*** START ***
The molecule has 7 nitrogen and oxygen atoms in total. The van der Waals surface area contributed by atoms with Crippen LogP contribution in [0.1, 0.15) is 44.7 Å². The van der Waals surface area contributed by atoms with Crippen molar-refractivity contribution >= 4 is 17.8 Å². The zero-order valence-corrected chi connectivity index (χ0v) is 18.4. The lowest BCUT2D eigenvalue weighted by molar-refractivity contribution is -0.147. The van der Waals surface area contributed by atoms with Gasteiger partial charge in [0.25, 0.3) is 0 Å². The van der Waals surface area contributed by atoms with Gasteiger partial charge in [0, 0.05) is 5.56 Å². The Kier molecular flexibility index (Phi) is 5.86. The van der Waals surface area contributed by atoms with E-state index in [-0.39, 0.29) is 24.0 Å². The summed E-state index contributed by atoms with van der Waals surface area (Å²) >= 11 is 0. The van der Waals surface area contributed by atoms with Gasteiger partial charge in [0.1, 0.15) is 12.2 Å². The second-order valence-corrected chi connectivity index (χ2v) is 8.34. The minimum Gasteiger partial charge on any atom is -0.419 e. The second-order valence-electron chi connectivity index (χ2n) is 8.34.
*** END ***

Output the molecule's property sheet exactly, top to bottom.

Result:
The molecule has 7 nitrogen and oxygen atoms in total. The van der Waals surface area contributed by atoms with Crippen LogP contribution in [0.1, 0.15) is 44.7 Å². The van der Waals surface area contributed by atoms with Crippen molar-refractivity contribution >= 4 is 17.8 Å². The zero-order valence-corrected chi connectivity index (χ0v) is 18.4. The lowest BCUT2D eigenvalue weighted by molar-refractivity contribution is -0.147. The van der Waals surface area contributed by atoms with Gasteiger partial charge in [0.25, 0.3) is 0 Å². The van der Waals surface area contributed by atoms with Gasteiger partial charge in [0, 0.05) is 5.56 Å². The Kier molecular flexibility index (Phi) is 5.86. The van der Waals surface area contributed by atoms with E-state index in [-0.39, 0.29) is 24.0 Å². The summed E-state index contributed by atoms with van der Waals surface area (Å²) >= 11 is 0. The van der Waals surface area contributed by atoms with Gasteiger partial charge in [0.1, 0.15) is 12.2 Å². The second-order valence-corrected chi connectivity index (χ2v) is 8.34. The minimum Gasteiger partial charge on any atom is -0.419 e. The second-order valence-electron chi connectivity index (χ2n) is 8.34.